The name’s not about sandflies, but about the sand, that flies. Once you are there and walk down the endless dunes, you’ll understand. That evening, sand was coming out of every trousers, sock, shoe, backpack, pore, ear, nose or hairdo we’d had with us. Not there was any hairdo after that windy beach … the sea lions loved it, saw a lot of them. Didn’t stay for the yellow eyed pinguins though.
Breezes and currents create – Sand is carried along the coast by ocean currents and deposited on the beach by wave action. Onshore breezes blow dry sand inland where it gets trapped around sand-loving pikao and non-native marram grass.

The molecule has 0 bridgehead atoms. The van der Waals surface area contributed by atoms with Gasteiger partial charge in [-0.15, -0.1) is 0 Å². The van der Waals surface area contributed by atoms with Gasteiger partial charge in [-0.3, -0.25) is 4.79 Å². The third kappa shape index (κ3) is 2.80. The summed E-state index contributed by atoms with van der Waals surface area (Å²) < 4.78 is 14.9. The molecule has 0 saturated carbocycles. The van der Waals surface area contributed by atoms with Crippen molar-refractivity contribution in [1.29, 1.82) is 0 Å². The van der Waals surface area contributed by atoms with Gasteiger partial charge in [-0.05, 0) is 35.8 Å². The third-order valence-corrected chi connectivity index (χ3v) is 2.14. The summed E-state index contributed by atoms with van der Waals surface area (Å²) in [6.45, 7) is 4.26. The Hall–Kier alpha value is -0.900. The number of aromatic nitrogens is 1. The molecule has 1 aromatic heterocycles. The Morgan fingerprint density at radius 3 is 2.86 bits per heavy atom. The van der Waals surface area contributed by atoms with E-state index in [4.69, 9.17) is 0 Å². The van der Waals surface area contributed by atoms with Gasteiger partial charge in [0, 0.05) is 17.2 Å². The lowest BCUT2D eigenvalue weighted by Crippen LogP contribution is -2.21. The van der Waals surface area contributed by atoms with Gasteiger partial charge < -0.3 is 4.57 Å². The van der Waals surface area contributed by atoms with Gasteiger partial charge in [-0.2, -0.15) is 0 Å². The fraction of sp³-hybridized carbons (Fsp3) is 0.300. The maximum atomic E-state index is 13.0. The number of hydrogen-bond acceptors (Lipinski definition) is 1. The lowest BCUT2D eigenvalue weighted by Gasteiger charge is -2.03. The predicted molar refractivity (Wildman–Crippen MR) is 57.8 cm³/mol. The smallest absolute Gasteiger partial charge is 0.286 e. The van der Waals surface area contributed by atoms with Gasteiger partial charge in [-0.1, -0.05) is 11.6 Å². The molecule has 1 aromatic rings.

Dunes form when layers of sand accumulate during settled weather, layered patterns can be found everywhere in the dunes.
Storm waves at high tide erode sand from the bottom dunes, until they become unstable and collapse. Blustery winds funnel between tall and narrow dunes, stripping sand from their sides.
Eventually, all that’s left are large flat areas of bare sand – like the one seen fromthe lookout. Pikao is well- suited to these shifting sands but, while pikao is rare, bare sand remains.